This chapter provides a new theory for organizational leadership in which an organization's leadership, authority, management, power, and environments (LAMPE) are made coherent and integrated. Organizations work best if their LAMPE is coherent, integrated, and operational. The chapter begins by introducing basic concepts, such as structures, processes, process frameworks, task–role matrices, interdependence uncertainty, and virtual-like organizational arrangements. The LAMPE theory is then built upon this base. Leadership is defined as the processes of initiating, enabling, implementing, and sustaining change in an organization. Authority is defined as the legal right to preempt the outcome of a decision or a process. Management is defined in term of its major processes. Power is the control of interdependence uncertainty. When 29 leadership practices are introduced, it is possible to link them to all five of LAMPE's constructs. A number of conclusions are derived, in the form of 36 propositions: 5 dealing with leadership, 5 focusing on leadership requirements matching, 4 relating to leadership effectiveness, 5 dealing with leadership capacity, 4 concerning the benefits of distributed leadership, and 13 linking LAMPE to the theory of the organizational hologram.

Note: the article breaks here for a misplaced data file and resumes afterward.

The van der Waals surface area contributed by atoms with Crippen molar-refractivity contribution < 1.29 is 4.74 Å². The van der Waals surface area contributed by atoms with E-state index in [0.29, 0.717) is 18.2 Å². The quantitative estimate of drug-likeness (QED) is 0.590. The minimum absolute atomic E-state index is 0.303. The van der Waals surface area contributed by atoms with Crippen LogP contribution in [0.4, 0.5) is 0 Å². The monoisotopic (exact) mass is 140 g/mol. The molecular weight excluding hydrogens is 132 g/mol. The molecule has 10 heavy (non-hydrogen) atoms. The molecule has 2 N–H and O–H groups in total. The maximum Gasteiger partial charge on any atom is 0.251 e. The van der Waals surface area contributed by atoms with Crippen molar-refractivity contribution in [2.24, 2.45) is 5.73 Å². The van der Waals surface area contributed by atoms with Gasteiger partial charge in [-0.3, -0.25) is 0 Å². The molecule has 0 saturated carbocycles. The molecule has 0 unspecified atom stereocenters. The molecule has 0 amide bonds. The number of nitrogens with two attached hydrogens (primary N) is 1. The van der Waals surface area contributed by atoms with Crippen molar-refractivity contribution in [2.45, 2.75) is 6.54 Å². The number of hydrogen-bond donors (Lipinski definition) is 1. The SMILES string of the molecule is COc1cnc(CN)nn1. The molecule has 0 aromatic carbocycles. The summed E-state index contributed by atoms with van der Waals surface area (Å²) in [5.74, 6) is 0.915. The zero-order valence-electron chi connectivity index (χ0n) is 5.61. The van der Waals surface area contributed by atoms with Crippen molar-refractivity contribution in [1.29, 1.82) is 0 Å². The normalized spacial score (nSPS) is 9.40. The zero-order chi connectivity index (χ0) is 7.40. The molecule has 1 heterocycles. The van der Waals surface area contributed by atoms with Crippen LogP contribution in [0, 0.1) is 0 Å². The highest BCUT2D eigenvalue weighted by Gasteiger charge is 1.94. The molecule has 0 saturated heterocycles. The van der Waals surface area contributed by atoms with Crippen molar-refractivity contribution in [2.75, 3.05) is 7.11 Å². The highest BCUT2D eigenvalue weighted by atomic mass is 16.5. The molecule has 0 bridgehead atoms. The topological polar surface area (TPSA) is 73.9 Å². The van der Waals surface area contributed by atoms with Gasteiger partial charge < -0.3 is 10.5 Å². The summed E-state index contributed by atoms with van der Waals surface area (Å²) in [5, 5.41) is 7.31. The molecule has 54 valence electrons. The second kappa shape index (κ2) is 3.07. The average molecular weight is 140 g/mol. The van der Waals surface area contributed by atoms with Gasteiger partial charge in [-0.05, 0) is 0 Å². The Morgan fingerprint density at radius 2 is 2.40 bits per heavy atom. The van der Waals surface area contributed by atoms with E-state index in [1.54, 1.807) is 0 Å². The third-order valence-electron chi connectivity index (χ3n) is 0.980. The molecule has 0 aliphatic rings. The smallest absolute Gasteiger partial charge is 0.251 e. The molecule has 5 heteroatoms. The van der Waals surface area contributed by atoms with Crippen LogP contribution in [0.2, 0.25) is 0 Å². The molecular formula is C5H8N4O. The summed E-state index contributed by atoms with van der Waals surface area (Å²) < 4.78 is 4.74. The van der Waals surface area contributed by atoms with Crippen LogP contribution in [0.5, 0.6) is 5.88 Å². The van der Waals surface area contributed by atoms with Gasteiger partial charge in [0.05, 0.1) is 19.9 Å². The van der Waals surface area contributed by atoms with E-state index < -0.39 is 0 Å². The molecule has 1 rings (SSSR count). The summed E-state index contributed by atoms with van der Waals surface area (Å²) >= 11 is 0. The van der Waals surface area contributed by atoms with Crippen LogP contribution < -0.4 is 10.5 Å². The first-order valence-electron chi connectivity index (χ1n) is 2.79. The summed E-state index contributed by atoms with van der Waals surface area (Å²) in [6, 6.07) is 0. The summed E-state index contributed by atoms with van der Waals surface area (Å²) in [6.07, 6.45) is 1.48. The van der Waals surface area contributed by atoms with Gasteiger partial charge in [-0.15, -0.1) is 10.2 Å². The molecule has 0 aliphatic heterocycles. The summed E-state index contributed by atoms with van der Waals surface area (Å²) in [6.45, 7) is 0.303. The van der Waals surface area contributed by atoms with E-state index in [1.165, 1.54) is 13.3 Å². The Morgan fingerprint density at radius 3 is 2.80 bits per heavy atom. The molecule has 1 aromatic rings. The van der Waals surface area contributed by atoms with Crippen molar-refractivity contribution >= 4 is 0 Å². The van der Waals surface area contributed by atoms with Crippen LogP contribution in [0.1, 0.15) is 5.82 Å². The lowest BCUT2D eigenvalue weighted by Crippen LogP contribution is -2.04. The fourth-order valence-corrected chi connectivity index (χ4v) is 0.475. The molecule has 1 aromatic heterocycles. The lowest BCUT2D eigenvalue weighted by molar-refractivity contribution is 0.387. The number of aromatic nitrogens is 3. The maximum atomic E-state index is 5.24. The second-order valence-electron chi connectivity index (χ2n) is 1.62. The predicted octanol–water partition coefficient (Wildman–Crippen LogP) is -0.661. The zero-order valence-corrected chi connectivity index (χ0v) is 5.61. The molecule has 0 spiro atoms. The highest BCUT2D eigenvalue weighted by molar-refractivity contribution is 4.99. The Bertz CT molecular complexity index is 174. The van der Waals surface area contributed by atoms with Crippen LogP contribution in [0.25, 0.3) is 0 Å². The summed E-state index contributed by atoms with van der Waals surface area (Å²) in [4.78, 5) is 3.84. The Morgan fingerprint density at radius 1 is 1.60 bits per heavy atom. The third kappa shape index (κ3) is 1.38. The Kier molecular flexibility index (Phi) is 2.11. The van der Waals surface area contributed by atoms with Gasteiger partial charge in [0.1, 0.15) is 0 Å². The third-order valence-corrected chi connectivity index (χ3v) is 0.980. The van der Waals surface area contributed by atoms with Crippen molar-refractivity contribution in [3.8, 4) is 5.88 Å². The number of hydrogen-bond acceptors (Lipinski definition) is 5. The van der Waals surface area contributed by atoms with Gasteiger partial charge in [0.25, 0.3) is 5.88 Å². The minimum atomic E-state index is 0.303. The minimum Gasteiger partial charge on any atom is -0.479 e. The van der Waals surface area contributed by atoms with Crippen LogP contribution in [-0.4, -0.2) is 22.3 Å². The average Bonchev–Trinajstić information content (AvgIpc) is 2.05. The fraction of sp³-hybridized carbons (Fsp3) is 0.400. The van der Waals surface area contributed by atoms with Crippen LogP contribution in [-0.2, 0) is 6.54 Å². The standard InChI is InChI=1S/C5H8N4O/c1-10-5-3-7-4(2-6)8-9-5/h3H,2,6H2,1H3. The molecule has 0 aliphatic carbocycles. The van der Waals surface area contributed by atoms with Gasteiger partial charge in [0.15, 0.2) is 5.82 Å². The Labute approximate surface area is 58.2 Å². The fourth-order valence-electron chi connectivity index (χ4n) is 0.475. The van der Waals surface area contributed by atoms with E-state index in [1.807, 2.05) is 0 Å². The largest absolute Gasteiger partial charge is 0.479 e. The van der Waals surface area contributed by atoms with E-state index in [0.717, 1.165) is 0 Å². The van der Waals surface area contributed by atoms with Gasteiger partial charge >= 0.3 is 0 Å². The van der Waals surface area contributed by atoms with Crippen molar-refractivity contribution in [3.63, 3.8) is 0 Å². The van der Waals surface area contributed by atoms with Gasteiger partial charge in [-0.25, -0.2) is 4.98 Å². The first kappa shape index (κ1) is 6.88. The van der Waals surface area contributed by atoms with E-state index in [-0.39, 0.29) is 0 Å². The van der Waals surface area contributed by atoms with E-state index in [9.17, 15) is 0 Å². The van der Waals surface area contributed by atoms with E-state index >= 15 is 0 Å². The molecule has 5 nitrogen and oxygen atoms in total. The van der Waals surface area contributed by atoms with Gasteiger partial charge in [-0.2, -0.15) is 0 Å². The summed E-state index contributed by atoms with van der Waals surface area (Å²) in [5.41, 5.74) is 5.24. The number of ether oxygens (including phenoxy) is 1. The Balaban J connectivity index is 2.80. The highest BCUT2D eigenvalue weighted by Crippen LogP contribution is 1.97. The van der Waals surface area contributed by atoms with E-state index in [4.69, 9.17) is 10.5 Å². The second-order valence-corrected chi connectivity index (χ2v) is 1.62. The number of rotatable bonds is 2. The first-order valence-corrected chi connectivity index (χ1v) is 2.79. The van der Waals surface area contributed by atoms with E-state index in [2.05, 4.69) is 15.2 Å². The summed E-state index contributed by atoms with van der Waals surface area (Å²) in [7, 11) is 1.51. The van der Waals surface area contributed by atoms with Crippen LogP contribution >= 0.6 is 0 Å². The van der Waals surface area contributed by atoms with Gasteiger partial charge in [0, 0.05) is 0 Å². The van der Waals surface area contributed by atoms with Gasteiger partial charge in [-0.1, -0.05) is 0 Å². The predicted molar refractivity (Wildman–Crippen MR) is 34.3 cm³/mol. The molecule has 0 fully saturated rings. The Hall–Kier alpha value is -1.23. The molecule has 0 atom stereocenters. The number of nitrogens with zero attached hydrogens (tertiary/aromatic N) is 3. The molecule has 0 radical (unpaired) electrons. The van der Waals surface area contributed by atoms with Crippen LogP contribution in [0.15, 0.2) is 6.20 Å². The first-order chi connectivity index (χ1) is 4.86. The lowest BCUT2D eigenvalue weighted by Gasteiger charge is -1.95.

Mackenzie, K.D. (2006), "The LAMPE Theory of Organizational Leadership", Yammarino, F.J. and Dansereau, F. (Ed.) Multi-Level Issues in Social Systems (Research in Multi-Level Issues, Vol. 5), Emerald Group Publishing Limited, Bingley, pp. 345-428. https://doi.org/10.1016/S1475-9144(06)05018-1Download as .RIS
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